4J STUDIOS, the growing Dundee video games development business of entrepreneur Chris van der Kuyl, has reported another year of profit, the com-pany's accounts have revealed.

Mr van der Kuyl was on holiday yesterday and could not be reached for comment.

However, industry insiders said the company’s results reflected “increased activity” in the Scottish digital games sector after the collapse of Realtime Worlds, which closed last year under the weight of its debts.

4J Studios, which employs 15 full-time staff, filed its latest accounts under special Companies Act provisions, which allow small companies to produce abbreviated financial statements, and no pre-tax profit or turnover figures were available.

The business, which has developed a number of popular games, such as Star Trek: Conquest, Banjo-Kazooie, Wuggle and Perfect Dark, for console game systems including Microsoft’s Xbox, Sony’s PlayStation, Nintendo’s Wii and DS systems and Apple’s iPhone and iPod Touch, posted a retained profit of £82,865 for the year to the end of October 2010.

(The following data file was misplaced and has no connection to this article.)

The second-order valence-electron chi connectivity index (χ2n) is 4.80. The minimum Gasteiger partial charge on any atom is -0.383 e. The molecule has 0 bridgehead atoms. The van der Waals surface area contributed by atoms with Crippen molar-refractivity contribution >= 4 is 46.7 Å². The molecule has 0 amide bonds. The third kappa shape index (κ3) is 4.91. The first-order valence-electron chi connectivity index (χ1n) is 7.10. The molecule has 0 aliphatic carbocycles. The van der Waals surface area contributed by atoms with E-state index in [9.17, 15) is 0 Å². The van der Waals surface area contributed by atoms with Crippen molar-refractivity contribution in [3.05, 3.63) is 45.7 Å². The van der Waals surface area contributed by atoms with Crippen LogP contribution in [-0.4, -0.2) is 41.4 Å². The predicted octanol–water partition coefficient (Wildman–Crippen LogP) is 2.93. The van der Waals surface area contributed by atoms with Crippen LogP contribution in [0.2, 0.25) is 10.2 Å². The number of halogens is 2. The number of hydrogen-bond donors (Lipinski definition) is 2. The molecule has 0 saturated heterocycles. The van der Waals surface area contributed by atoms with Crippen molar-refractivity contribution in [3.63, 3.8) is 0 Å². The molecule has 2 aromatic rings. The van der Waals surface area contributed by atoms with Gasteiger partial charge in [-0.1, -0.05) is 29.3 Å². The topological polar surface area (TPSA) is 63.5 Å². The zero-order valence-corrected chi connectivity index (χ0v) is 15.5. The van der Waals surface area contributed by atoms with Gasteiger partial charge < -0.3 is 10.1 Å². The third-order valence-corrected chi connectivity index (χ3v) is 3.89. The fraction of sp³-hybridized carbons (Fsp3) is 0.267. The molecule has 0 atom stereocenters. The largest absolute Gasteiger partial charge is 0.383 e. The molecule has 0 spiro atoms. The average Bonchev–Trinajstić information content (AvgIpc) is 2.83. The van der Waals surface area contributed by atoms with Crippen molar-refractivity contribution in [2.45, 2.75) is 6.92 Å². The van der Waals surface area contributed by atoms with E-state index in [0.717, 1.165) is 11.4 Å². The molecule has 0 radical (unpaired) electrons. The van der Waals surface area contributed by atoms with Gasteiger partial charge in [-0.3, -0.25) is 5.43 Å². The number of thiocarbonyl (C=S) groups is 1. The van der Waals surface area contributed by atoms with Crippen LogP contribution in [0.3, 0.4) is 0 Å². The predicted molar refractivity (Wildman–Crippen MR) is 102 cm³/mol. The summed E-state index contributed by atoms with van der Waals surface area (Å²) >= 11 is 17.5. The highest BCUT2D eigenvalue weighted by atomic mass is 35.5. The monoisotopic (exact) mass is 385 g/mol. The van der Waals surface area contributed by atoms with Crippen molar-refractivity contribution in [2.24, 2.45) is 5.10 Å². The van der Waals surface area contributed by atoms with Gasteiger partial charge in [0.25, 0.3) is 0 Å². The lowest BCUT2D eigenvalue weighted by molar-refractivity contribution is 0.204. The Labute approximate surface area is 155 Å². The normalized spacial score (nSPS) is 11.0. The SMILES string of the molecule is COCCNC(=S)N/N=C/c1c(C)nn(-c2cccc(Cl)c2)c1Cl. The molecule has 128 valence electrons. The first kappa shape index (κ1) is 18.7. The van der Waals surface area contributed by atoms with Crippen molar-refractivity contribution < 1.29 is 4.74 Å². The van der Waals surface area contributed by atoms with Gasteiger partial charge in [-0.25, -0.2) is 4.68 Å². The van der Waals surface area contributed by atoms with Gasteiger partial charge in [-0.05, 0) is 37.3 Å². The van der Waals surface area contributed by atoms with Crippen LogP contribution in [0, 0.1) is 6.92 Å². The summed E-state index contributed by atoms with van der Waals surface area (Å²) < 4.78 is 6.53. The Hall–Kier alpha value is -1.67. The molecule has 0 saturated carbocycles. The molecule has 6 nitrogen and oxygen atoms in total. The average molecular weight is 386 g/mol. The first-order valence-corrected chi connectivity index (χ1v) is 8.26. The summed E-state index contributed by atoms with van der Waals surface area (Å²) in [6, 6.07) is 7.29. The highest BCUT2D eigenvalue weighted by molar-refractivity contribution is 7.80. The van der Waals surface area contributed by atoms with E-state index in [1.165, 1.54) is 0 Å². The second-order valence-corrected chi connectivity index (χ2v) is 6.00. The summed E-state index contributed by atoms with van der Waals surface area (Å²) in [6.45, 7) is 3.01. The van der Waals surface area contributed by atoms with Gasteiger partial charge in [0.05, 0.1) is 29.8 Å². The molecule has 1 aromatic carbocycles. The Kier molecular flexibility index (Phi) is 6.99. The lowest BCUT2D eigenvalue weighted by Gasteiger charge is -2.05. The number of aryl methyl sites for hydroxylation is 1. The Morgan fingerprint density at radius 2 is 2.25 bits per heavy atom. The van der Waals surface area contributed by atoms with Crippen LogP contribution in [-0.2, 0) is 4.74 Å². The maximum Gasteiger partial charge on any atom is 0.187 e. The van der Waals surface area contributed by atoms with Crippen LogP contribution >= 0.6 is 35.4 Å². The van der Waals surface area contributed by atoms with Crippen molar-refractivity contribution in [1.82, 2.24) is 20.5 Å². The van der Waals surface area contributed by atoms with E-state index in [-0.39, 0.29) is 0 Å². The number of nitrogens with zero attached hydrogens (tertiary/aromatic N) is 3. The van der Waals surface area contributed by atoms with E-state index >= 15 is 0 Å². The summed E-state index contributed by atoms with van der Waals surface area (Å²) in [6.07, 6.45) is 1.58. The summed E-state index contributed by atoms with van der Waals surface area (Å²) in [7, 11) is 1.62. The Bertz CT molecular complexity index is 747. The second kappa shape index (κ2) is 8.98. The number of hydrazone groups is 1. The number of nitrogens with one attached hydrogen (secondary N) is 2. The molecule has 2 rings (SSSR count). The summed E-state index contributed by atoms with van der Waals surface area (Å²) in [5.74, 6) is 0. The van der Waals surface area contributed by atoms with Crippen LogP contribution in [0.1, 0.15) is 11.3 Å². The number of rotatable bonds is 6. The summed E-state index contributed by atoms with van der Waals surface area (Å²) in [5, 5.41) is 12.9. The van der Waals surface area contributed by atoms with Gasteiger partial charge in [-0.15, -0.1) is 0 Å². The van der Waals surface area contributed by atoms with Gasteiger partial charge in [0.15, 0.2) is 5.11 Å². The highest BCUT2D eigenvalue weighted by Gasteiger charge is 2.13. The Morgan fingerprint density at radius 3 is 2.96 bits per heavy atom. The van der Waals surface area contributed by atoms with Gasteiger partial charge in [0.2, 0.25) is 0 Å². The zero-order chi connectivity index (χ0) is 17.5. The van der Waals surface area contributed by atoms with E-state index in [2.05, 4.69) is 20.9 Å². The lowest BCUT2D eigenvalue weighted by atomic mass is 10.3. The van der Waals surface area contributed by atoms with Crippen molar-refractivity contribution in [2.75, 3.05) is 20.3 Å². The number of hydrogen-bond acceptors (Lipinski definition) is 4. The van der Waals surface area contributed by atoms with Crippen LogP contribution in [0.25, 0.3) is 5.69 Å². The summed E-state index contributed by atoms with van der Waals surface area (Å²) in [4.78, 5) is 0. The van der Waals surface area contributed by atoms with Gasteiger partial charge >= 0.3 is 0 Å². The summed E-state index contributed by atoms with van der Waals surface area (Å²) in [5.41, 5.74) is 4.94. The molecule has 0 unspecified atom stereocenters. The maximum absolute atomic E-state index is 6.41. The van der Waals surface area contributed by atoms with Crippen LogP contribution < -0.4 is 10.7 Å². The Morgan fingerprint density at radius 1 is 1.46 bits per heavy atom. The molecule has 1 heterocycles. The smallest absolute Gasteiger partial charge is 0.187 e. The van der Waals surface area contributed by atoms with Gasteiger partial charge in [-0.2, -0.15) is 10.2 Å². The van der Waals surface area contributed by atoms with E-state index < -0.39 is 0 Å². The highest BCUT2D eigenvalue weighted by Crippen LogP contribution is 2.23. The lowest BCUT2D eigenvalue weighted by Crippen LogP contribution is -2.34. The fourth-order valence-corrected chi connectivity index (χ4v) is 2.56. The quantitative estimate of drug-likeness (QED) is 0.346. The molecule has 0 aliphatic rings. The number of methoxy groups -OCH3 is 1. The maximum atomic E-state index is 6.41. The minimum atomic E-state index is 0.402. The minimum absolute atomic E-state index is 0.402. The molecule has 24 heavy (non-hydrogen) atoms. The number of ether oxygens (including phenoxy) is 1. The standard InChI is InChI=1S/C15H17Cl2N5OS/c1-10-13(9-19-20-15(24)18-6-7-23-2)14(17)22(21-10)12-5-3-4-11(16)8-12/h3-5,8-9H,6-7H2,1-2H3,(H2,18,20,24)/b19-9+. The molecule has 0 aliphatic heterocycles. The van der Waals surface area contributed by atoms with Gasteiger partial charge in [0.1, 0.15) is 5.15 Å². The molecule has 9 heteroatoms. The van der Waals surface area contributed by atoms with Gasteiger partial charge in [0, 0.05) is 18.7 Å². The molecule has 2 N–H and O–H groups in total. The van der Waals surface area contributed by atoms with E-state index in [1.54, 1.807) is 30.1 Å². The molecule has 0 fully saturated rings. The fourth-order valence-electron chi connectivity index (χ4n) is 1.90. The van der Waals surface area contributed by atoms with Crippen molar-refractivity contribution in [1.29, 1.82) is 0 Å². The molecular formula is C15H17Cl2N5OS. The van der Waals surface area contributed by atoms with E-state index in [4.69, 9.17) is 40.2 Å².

Mr van der Kuyl, who is best-known as the founder of now-defunct Dundee-based computer games developer VIS Entertainment, is also the chief executive of Brightsolid, the IT business owned by Dundee media dynasty DC Thomson.

The company was established in 2005 by Mr van der Kuyl, the chief executive and non-executive director, and two other former VIS Entertainment developers, Paddy Burns and Frank Arnot.

4J’s accounts also reveal that at the end of the year, £377,490 was “due to the company” by Mr van der Kuyl and £228,796 was “due to the company” by Mr Burns.

The accounts added: “It is intended that these amounts will be repaid with nine months of the year end.”